The “Death in Service Benefit” for Google Employees Sets Benchmark

Internet giant Google has always been a trendsetter and continues to set the benchmark in unexpected and surprising ways. One of the most incredible of all is its “Death in Service benefit,” which will continue to pay employees’ families for 10 years if any staff member passes away while employed by the tech giant.

The unprecedented perk means that Google will pay 50% of an employee’s final salary and bonuses for a decade to their chosen beneficiaries. It aims to ease families’ financial turmoil after losing a loved one.

If you were employed by Google, with a salary of £35,000, your spouse could expect £175,000 over 10 years if you passed away. If you had two children aged 10, your spouse could expect a further £216,000 – £312,000.

This would bring the total payout to £391,000 – £487,000. It is worth remembering, however, that whilst Google have the same philosophy in every place their Googlers work, the benefits may vary by office and/or country.

While death benefits are common in the corporate world, most last only one–five years. Google’s 10-year payout is a concept that experts say will inspire copycats and could possibly alter the financial dynamic of the corporate status quo and become the new norm.

With around 190,000 global staffers, the programme will not come cheap. But Google, famous for its cushy employee perks, says looking after its people is a priority.

The monthly payouts will be funded directly by Google rather than purchased from insurers. This gives the flexibility to customise the decade-long timeline, and UK-based Google employees will be enrolled automatically. They nominate beneficiaries, with no medical screenings required.

The benefit has no cash value to workers while alive. But it provides a major safety net for heirs struggling with funeral costs, debts and day-to-day expenses after a loved one dies.

While some financial experts argue a single lump sum may better serve grieving families with unique needs, Google says monthly instalments give beneficiaries stability and security during the turbulent economic times.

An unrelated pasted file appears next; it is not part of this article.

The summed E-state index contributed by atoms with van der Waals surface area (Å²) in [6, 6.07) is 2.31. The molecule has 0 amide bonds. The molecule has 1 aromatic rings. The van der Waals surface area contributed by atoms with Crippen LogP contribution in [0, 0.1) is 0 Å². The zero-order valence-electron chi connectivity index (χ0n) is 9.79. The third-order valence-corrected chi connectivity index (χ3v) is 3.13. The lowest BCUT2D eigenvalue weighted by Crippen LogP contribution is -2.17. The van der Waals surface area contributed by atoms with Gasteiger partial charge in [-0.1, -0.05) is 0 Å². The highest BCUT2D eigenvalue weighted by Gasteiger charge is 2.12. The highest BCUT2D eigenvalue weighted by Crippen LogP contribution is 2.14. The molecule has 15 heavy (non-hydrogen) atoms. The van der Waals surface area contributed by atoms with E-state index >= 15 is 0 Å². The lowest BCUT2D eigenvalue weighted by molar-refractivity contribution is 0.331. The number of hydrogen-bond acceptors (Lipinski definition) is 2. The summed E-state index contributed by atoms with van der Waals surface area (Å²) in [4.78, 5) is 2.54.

Insiders estimate Google’s generous gift to employees could cost over £100m annually. That’s no small change, even for a corporate giant worth nearly £1trillion. But Google sees nurturing its workforce as an investment – though shareholders may raise concerns.

Google’s chief people officer, Laszlo Bock, said: “One of the things we realised recently was that one of the harshest but most reliable facts of life is that at some point, most of us will be confronted with the death of our partners.”

And it’s a horrible, difficult time no matter what, and every time we went through this as a company, we tried to find ways to help the surviving spouse of the Googler who’d passed away.”

Silicon Valley is renowned for lavishing staff with unusual benefits like free massages, so Google’s latest move is part of a trend. Tech firms are finally realising what the rest of the world has always known. That financial security breeds loyalty and innovation.

For now, Google employees can rest assured their loved ones will be financially supported for the foreseeable future should the worst happen. Whether the rest of corporate Britain heeds Google’s example and follows suit remains to be seen. Only time will tell.

David Brewer, the CEO and co-founder of Protect Line said: “Google has always set the bar higher than most when it comes to corporate culture and the perks that it offers its staff, which helps to ensure that it attracts the best of the best to work for it and hopefully, perks like it’s “Death In Service benefit” will continue to inspire other companies to do the same.”